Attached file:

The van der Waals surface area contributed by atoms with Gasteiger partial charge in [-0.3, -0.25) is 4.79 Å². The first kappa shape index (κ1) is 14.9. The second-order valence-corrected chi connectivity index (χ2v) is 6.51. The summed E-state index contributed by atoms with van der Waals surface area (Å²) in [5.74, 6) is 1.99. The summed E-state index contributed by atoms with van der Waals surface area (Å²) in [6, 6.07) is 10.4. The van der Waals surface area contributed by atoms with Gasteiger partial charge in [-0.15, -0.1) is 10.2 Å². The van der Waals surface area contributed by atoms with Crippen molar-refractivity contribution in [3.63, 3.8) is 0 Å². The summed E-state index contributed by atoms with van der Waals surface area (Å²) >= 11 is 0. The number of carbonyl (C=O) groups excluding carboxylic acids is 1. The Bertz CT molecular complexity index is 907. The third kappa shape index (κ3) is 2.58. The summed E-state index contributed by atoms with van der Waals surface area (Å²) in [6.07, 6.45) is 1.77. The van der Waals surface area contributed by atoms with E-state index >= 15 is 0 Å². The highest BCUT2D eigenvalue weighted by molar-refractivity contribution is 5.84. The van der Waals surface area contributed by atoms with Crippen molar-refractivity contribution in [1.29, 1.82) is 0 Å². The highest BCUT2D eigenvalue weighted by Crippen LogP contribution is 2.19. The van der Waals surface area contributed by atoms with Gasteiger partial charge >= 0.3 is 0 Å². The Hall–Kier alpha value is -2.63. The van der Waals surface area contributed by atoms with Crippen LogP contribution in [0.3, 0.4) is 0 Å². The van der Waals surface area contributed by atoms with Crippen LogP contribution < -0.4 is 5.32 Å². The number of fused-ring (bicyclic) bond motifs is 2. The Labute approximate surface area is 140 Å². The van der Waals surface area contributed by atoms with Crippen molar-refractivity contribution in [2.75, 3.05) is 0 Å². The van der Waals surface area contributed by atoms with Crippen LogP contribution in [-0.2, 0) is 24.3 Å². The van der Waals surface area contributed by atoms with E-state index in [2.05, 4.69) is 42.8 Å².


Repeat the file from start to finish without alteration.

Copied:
The van der Waals surface area contributed by atoms with Gasteiger partial charge in [-0.3, -0.25) is 4.79 Å². The first kappa shape index (κ1) is 14.9. The second-order valence-corrected chi connectivity index (χ2v) is 6.51. The summed E-state index contributed by atoms with van der Waals surface area (Å²) in [5.74, 6) is 1.99. The summed E-state index contributed by atoms with van der Waals surface area (Å²) in [6, 6.07) is 10.4. The van der Waals surface area contributed by atoms with Gasteiger partial charge in [-0.15, -0.1) is 10.2 Å². The van der Waals surface area contributed by atoms with Crippen molar-refractivity contribution in [3.63, 3.8) is 0 Å². The summed E-state index contributed by atoms with van der Waals surface area (Å²) >= 11 is 0. The number of carbonyl (C=O) groups excluding carboxylic acids is 1. The Bertz CT molecular complexity index is 907. The third kappa shape index (κ3) is 2.58. The summed E-state index contributed by atoms with van der Waals surface area (Å²) in [6.07, 6.45) is 1.77. The van der Waals surface area contributed by atoms with E-state index >= 15 is 0 Å². The highest BCUT2D eigenvalue weighted by molar-refractivity contribution is 5.84. The van der Waals surface area contributed by atoms with Crippen molar-refractivity contribution in [1.29, 1.82) is 0 Å². The highest BCUT2D eigenvalue weighted by Crippen LogP contribution is 2.19. The van der Waals surface area contributed by atoms with Gasteiger partial charge >= 0.3 is 0 Å². The Hall–Kier alpha value is -2.63. The van der Waals surface area contributed by atoms with Crippen LogP contribution in [0.3, 0.4) is 0 Å². The van der Waals surface area contributed by atoms with Crippen LogP contribution < -0.4 is 5.32 Å². The number of fused-ring (bicyclic) bond motifs is 2. The Labute approximate surface area is 140 Å². The van der Waals surface area contributed by atoms with Crippen molar-refractivity contribution in [2.75, 3.05) is 0 Å². The van der Waals surface area contributed by atoms with Crippen LogP contribution in [-0.2, 0) is 24.3 Å². The van der Waals surface area contributed by atoms with E-state index in [2.05, 4.69) is 42.8 Å².